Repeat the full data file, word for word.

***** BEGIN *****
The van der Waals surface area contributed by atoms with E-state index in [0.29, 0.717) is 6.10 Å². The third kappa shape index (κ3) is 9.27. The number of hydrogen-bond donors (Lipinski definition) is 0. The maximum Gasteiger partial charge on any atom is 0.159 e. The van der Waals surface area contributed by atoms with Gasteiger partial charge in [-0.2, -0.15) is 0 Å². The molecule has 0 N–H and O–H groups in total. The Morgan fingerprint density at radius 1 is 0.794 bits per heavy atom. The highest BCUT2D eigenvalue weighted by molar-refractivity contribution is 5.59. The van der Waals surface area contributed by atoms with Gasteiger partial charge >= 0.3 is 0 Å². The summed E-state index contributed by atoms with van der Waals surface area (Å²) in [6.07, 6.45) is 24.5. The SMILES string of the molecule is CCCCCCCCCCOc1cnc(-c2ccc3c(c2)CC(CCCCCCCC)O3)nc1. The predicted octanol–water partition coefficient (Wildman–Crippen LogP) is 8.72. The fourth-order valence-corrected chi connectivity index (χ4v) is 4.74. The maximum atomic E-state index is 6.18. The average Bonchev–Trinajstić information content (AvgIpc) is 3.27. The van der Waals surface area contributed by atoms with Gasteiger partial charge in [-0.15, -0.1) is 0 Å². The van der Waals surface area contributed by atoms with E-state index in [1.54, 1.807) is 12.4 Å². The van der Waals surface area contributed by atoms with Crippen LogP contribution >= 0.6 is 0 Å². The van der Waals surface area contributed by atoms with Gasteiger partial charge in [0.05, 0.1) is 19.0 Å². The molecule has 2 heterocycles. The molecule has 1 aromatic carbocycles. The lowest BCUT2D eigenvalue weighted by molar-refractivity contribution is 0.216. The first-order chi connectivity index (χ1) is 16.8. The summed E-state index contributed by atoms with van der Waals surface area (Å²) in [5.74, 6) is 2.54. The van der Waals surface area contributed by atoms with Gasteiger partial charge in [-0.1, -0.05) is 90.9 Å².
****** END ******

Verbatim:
The van der Waals surface area contributed by atoms with E-state index in [0.29, 0.717) is 6.10 Å². The third kappa shape index (κ3) is 9.27. The number of hydrogen-bond donors (Lipinski definition) is 0. The maximum Gasteiger partial charge on any atom is 0.159 e. The van der Waals surface area contributed by atoms with Gasteiger partial charge in [-0.2, -0.15) is 0 Å². The molecule has 0 N–H and O–H groups in total. The Morgan fingerprint density at radius 1 is 0.794 bits per heavy atom. The highest BCUT2D eigenvalue weighted by molar-refractivity contribution is 5.59. The van der Waals surface area contributed by atoms with Gasteiger partial charge >= 0.3 is 0 Å². The summed E-state index contributed by atoms with van der Waals surface area (Å²) in [6.07, 6.45) is 24.5. The SMILES string of the molecule is CCCCCCCCCCOc1cnc(-c2ccc3c(c2)CC(CCCCCCCC)O3)nc1. The predicted octanol–water partition coefficient (Wildman–Crippen LogP) is 8.72. The fourth-order valence-corrected chi connectivity index (χ4v) is 4.74. The maximum atomic E-state index is 6.18. The average Bonchev–Trinajstić information content (AvgIpc) is 3.27. The van der Waals surface area contributed by atoms with Gasteiger partial charge in [-0.15, -0.1) is 0 Å². The van der Waals surface area contributed by atoms with E-state index in [1.54, 1.807) is 12.4 Å². The van der Waals surface area contributed by atoms with Crippen LogP contribution >= 0.6 is 0 Å². The van der Waals surface area contributed by atoms with Gasteiger partial charge in [0.05, 0.1) is 19.0 Å². The molecule has 2 heterocycles. The molecule has 1 aromatic carbocycles. The lowest BCUT2D eigenvalue weighted by molar-refractivity contribution is 0.216. The first-order chi connectivity index (χ1) is 16.8. The summed E-state index contributed by atoms with van der Waals surface area (Å²) in [5.74, 6) is 2.54. The van der Waals surface area contributed by atoms with Gasteiger partial charge in [-0.1, -0.05) is 90.9 Å².